After this, using the same property editor, we can set the initial catalog to complete the connection needs

We can do the same with our flat file source connection by using the variable User::focused_fil we set in our foreach container.

Right click the managers area and create a new flat file connection. To help setting mappings, a shell or initial CSV file is handy to preset the default settings of the connection for us. This can all be done dynamically either in script tasks or by setting columns manually in the advanced section of the editor. For our functional example we need to import bank id, back name, transaction number, amount into a transmissions table. The file is csv formed as below

1,take your money bank 1,3737#219%4,3000.32

Saving this as C:transmission_1.csv we set the file location in the editor and then only need to set the file containing headers option to complete our mappings. Once this is all done, we use the same property settings through the expression settings of the flat file source as we did on the destination for setting the connection string to the file we set in the focused_fil variable.

Once we connect the flow to the destination we can open the destination editor to see how the variables are working for the destination. Drop down the table listing and you’ll see that the validation process will use the variables for the connection string and initial catalog to load the table listing in the editor. First success!


So far we’ve gone over the following ways to use variables

  1. Foreach container and file focus with variables
  2. Script task readonly and readwrite variables while setting them programmatically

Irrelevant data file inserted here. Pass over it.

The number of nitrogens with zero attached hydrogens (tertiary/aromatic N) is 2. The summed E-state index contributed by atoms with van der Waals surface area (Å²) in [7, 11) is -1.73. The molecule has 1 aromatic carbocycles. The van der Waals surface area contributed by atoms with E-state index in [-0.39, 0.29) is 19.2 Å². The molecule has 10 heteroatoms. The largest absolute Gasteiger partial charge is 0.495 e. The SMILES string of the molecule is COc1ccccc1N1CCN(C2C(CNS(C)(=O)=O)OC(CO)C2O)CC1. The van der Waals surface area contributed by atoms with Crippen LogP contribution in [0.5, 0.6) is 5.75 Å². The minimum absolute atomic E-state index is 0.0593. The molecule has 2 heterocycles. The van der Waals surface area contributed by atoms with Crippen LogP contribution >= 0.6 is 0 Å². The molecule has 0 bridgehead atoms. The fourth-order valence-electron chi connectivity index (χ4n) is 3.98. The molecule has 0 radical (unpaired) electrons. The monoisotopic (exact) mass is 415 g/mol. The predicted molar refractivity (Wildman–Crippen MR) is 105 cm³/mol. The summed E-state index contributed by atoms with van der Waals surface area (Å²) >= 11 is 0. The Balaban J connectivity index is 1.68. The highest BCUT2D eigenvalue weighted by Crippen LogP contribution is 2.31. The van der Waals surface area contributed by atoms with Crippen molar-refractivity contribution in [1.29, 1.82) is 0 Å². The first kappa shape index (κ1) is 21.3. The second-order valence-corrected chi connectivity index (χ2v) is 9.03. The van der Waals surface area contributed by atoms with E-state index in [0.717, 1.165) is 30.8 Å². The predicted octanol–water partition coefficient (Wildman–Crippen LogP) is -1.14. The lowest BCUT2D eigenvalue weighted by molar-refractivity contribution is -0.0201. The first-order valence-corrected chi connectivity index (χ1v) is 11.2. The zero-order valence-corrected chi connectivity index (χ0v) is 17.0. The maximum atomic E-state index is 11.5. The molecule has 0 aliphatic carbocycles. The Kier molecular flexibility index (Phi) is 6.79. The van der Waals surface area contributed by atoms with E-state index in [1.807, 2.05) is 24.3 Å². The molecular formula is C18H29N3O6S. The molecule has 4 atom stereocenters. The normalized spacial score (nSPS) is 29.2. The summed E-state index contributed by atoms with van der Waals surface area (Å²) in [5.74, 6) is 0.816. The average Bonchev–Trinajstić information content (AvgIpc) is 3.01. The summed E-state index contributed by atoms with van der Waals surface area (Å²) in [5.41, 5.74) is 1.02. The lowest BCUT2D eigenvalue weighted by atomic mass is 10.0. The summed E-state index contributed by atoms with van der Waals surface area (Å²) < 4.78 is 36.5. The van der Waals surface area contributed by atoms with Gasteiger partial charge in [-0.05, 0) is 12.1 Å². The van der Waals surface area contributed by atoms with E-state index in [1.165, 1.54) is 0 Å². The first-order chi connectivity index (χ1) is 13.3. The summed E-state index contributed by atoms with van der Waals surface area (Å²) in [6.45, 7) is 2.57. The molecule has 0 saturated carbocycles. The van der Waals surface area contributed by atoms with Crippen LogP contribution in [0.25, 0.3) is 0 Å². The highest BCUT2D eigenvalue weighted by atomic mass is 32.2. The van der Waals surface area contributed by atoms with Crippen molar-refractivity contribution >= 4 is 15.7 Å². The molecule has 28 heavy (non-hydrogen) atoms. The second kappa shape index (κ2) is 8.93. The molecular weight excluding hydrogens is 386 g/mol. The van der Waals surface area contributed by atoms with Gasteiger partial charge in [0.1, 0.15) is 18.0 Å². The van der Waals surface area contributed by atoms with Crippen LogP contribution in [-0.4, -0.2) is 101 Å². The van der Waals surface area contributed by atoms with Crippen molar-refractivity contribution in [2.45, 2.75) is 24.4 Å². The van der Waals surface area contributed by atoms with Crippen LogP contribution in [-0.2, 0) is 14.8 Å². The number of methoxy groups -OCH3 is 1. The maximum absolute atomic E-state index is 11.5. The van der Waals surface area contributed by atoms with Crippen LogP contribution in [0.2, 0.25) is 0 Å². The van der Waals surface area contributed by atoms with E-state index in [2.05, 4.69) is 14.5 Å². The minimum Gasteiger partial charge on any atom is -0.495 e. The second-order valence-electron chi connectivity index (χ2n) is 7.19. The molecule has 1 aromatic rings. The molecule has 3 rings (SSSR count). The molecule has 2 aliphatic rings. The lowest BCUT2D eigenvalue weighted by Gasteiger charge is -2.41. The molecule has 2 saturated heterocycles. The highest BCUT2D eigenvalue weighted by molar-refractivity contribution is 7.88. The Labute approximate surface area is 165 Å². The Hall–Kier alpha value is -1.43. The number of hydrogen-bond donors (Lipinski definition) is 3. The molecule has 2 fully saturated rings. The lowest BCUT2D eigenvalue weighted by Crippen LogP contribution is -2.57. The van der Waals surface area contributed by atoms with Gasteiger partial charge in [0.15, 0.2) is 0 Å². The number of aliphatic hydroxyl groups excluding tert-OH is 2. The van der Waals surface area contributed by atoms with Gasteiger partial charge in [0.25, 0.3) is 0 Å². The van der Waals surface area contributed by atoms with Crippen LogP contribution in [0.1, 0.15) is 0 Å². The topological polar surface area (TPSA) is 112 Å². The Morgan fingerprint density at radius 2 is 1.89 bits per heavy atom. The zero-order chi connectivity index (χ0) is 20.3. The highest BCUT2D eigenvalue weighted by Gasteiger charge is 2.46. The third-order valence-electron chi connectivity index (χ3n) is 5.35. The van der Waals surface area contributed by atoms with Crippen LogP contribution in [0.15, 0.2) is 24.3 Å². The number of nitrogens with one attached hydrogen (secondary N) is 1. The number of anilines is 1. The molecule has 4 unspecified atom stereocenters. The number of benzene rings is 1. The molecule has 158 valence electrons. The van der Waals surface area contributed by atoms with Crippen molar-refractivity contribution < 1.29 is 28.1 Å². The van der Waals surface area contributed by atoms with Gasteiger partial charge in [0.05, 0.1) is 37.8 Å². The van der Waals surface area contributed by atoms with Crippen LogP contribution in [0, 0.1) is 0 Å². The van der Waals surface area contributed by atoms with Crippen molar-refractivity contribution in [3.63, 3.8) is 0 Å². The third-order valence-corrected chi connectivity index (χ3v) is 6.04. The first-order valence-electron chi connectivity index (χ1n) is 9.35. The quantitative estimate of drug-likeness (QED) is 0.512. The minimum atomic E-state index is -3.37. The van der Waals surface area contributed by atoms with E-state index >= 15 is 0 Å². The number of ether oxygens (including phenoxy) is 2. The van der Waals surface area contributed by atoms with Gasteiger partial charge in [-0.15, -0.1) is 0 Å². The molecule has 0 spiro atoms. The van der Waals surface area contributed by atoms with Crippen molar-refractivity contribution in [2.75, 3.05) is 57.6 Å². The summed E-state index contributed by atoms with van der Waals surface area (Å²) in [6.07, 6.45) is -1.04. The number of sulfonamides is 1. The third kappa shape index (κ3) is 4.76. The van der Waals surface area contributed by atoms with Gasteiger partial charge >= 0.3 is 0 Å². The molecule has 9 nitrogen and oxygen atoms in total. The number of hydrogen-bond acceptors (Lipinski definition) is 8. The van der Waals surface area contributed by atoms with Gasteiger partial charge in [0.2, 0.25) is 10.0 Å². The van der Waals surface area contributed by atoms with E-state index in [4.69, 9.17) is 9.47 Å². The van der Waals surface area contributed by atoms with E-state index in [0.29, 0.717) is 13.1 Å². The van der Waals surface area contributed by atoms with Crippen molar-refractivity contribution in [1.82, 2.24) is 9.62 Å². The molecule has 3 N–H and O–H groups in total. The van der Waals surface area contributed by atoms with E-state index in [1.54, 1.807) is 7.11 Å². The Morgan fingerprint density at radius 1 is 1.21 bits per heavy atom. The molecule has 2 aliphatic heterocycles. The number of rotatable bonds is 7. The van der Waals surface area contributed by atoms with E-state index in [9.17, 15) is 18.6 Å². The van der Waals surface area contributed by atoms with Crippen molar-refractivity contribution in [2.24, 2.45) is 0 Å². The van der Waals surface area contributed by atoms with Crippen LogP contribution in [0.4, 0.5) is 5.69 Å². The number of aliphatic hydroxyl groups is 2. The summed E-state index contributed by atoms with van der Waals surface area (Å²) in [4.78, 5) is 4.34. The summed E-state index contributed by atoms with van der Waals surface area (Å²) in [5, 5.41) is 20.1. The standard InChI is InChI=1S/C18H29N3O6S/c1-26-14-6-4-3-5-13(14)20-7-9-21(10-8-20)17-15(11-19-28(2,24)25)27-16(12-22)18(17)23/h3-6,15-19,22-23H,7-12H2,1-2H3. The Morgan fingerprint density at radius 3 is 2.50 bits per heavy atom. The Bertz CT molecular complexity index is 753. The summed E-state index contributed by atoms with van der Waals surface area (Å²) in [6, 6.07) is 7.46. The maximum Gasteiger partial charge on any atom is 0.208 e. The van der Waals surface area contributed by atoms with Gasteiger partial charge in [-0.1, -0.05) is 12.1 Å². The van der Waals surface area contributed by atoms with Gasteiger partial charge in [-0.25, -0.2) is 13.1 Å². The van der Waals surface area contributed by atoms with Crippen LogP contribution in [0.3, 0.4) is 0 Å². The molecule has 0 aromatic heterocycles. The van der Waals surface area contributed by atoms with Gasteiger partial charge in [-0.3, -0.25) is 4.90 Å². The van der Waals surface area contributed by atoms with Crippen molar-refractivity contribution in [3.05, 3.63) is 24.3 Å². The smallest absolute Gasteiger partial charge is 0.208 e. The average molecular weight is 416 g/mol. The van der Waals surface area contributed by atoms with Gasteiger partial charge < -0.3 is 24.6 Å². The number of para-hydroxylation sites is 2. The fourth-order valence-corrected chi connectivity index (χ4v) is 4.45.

3. Flat file connections and dynamically setting the file connection
  4. SQL Server connections and dynamically setting the server name and initial catalog to connect to

Next we can finish it up with the process of moving the working files to an archived or processed directory. This will prevent them from being processed more than once and retain them for later validations.

Create one more variable named, archive. I set this to a static value of C:filesdone

We can already see that this newly added variable could be accompanied by another that shows the source of the files and could be used prior in the foreach container for the property values of source and also the initial connection of the flat file connection.

In our File System Task editor we only need to set 3 values with our variables in order to “archive” the processed file. The file system task also has the intelligence for you to tell it if the source and destination are going to be variables. This essentially will allow the processor to evaluate them and not show unwanted errors if directories do not exist at build time.

Set IsDestinationPathVariable and IsSourcePathVariable to True and set the following variables to the property assigned.

SourceVariable = User::focused_fil
DestinationVariable = User::archive

We want to move the file so there is no reprocessing occurring so change the operation method to Move over the default, Copy. Notice when this is completed and saved, there will be a warning on the file system task stating the variable is empty. To ensure the package compiles correctly, setting the focused file to the file we used as a shell to map our flat file source should be set to the focused_fil variable

The script task is the place we can do these validations by using the System.IO and associated methods to check if the file exists that is stored in the focused file variable beforehand. We can avoid the static settings by working with the property values that way.

Now that we have gone over our finally functional example of using variables by dynamically setting a file archive operation, let’s run our new package created through these examples to see how it flows.

Our completed package execution

And our test one row of data transferred successfully


This entire process was controlled from setting variables and dictating what the tasks and components do in order to process the file and import into the correct table. This can all be set even further dynamically by assigning values to the variables at the point in time the package is executed. This allows you to move sources, destination and even folders with minimal maintenance to your SSIS packages.